The Human Factors Leading to Higher Event Effectiveness

The Human Factors Leading to Higher Event Effectiveness

We all want to be actively engaged with experiences that mean something to us personally or professionally. These are the events in our lives that lead to great stories people want to hear and that make memories we cherish long after the occasion ends. Our professional events should have the same impact. Events and exhibiting are people businesses. Anything that emphasizes and appeals to each individual’s humanity produces authentic engagement and deeper meaning for all involved.

GES MarketWorks asked corporate marketing leaders, brand managers and event marketers about their event objectives. Revenue, Enhanced Customer Interactions and Brand Awareness topped the charts,essentially tied with about 70% of responses. Corporate responders reveal logic that should penetrate all event strategies and planning. Several factors lead to higher event profitability and success, engagement (enhanced customer interaction), brand awareness and personalization.




Whether you are an exhibitor or a corporate host of a company event, engagement is a major objective. Unlike other objectives, engagement provides the emotional tie that binds people. It acts as the pathway to accomplish and magnify other objective results.

Customer engagement certainly stands at the top of priorities for chief marketing officers globally. In IBM’s 2016 CMO Perspective report , 66% of CMOs held “developing deeper, richer customer experiences as their top marketing priority.”




With emotional engagement, brand awareness is easier to accomplish. People believe because they are emotionally invested. Engagement and brand awareness lead to revenue because they generate an emotional bond with the brand. As Ben Franklin said, “Tell me and I forget. Teach me and I remember. Involve me and I learn.”

Events create advocacy because deep engagement builds brand loyalty and because engagement happens best in face-to-face events. When we asked responders about event characteristics that drive sales, Enhanced Customer Interaction led the way with 19% of responses, followed by Brand Awareness and Personalization, both with 15%.


Brand awareness happens through personalization of content and interactions. Customers take it personally when you demonstrate authentic interest in their issues and interests. They feel appreciated and understood. That’s deep engagement.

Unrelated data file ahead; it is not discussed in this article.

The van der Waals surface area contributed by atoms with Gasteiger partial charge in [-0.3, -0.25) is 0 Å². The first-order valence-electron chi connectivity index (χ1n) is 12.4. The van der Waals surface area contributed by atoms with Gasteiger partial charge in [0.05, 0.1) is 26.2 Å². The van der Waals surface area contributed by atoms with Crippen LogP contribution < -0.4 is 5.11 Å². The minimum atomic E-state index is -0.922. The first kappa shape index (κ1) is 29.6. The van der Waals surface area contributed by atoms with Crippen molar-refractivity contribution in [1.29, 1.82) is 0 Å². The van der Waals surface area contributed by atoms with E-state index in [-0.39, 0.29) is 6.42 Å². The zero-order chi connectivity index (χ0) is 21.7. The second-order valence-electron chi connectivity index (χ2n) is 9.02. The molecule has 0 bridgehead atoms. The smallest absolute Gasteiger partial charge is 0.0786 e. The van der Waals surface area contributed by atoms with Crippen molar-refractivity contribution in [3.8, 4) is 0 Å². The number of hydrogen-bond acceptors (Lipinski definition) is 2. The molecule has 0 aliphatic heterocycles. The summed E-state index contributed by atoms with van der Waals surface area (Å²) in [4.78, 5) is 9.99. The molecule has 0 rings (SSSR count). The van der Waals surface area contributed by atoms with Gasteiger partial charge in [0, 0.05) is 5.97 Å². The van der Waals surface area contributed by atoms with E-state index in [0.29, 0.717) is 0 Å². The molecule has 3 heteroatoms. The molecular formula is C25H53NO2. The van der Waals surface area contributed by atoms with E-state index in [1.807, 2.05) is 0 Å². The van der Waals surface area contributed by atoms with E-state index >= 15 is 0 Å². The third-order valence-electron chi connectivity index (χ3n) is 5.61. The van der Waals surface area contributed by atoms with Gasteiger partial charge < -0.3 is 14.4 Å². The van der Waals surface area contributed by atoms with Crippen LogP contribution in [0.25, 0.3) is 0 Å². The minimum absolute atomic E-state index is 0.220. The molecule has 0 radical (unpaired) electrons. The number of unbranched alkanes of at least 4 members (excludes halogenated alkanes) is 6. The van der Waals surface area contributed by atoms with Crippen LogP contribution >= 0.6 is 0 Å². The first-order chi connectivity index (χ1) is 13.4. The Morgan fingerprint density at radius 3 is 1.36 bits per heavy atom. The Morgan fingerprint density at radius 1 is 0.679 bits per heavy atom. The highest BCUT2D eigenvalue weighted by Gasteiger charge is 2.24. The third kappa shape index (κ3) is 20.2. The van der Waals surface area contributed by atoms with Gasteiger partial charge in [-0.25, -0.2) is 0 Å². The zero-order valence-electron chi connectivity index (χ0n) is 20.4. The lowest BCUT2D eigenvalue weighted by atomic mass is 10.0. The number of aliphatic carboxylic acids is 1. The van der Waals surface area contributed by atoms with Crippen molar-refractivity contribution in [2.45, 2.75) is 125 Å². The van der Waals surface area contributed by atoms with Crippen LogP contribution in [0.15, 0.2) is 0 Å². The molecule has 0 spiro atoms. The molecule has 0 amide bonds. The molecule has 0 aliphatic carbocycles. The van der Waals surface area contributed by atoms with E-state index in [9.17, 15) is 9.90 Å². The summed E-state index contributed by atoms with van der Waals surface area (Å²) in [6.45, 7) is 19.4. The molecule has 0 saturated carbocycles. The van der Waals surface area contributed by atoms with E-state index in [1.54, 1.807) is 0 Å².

Deeply engaged customers demonstrate more brand loyalty, less price sensitivity, shorter resell cycles, and a greater likelihood of recommending the brand to their friends and colleagues. Those are the motivators behind Gallup’s observation that deeply engaged customers provide an almost 25% “premium in terms of share of wallet, profitability, revenue and relationship growth over the average customer.”

These survey respondents carry weight because 60% said they earn at least a 3-to-1 Return on Investment through their events. More than a quarter of respondents (27%) earned ROI of 5-to-1 or greater. They know, at least intuitively, what Joshua Foer, a freelance journalist and champion memory competitor said, “We remember when we pay attention. We remember when we are deeply engaged.” Learn more about Event ROI

What are you changing in your events to deeply engage customers based on more personal, relevant interaction? Is event consistency driving more attendees to participate less frequently? This infographic will help guide your questions:

GES_Event ROI_Infographic_FINAL

To read full peer insights from marketing executives, download our free Driving Event ROI guide.


About the Author

Reagan  Cook

Reagan Cook is Manager, Strategy & MarketWorks (retired) for GES and brings insights from more than 30 years’ experience in marketing and strategy to the environmental, energy, utility, real estate, healthcare, technology and experiential marketing industries. His work on his masters degree led him to fight a “forest” fire that jumped the line. In his environmental work in the energy industry he counted alligators, drove a bulldozer, and created the first coal mine reclamation field tests the size of football fields and 40 feet deep. He also worked for legendary pro-quarterback Roger Staubach and The Staubach Company, which taught him unique team approaches to focus on customer’s needs. That explains a lot about his diverse ideas today.

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